Pretty Pants up next: Using VV patterns Abigail of FarmhouseGarden made a very cute pair of ‘Grannie Pannies’ and Ruth shows off her rather cheeky pair of French Knickers at LessonsInScarlet. Have a look and my thanks to them both for showing off their scanties 🙂
On to Phabulous Presents: because that time of year is fast approaching. I’ve made myself two promises regarding presents: first- NO internet shopping. Though it is convenient and I do my fair share I also think it’s important to support small local retailers and sitting in front of a computer is not so much fun as going out and about looking at things (and getting tired feet and banged shins and a short temper… ok well just a little internet shopping maybe). Second- get it done in a timely fashion. Oh-hoho no, that won’t be me running around on Christmas Eve this year 15 minutes before the shops shut. Famous last words.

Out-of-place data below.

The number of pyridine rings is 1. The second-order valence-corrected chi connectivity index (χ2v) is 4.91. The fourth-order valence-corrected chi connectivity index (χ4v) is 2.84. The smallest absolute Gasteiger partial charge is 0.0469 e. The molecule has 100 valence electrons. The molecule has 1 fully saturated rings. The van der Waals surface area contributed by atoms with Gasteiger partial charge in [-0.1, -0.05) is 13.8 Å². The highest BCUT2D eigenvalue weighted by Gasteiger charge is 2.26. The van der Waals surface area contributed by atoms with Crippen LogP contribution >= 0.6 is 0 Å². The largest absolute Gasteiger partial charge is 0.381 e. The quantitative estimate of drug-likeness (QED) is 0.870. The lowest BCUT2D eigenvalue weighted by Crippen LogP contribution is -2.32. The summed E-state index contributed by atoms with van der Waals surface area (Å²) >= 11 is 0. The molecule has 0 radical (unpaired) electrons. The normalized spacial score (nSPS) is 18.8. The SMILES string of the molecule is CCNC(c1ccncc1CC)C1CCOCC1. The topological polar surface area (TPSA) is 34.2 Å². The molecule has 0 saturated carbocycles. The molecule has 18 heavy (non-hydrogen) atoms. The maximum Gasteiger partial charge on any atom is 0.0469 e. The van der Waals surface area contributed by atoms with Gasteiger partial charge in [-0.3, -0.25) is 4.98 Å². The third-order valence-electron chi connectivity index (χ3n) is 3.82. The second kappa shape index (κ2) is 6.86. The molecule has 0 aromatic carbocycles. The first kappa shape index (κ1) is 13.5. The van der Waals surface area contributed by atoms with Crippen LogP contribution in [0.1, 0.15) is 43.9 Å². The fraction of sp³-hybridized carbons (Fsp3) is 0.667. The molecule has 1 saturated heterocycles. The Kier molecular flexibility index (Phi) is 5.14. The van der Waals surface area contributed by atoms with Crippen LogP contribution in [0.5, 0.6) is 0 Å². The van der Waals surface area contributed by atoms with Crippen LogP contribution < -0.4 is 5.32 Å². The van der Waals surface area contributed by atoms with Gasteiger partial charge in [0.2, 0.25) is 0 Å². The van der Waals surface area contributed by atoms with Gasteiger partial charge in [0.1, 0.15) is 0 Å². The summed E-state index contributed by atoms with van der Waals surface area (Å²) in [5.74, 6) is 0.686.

And of course who doesn’t like to make things to give as gifts? These are two projects I did for the most recent issue of Making Magazine .
The editor has kindly said I may post the instructions and patterns on my Patterns&Tutorials page for SewVeraVenus readers.
And almost last but hardly least the Palace Party.
OK, not strictly speaking a party but something I am SO EXCITED about… Caravan Palace are playing Brighton next week and I have tickets! Their Electro Swing music never fails to make me want to dance and it definitely feels like time to party when ever I hear it.
I won’t be dancing at the gig, my foot still isn’t mended enough for that but I’ll be jigging about a bit ( in a sedate ladylike manner of course) that’s for sure.
Have a look and listen to Caravan Palace -[vimeo http://www.vimeo.com/50917257 w=300&h=200]
So that’s what I call a post of many Ps. I dePart leaving you with a picture of my Pampered Pooch.
Ah, just still one more P after all-
I nearly forgot the Katie outfit I recently designed that was made for her most recent promo.
Couldn’t let you go without a peep at that now could I.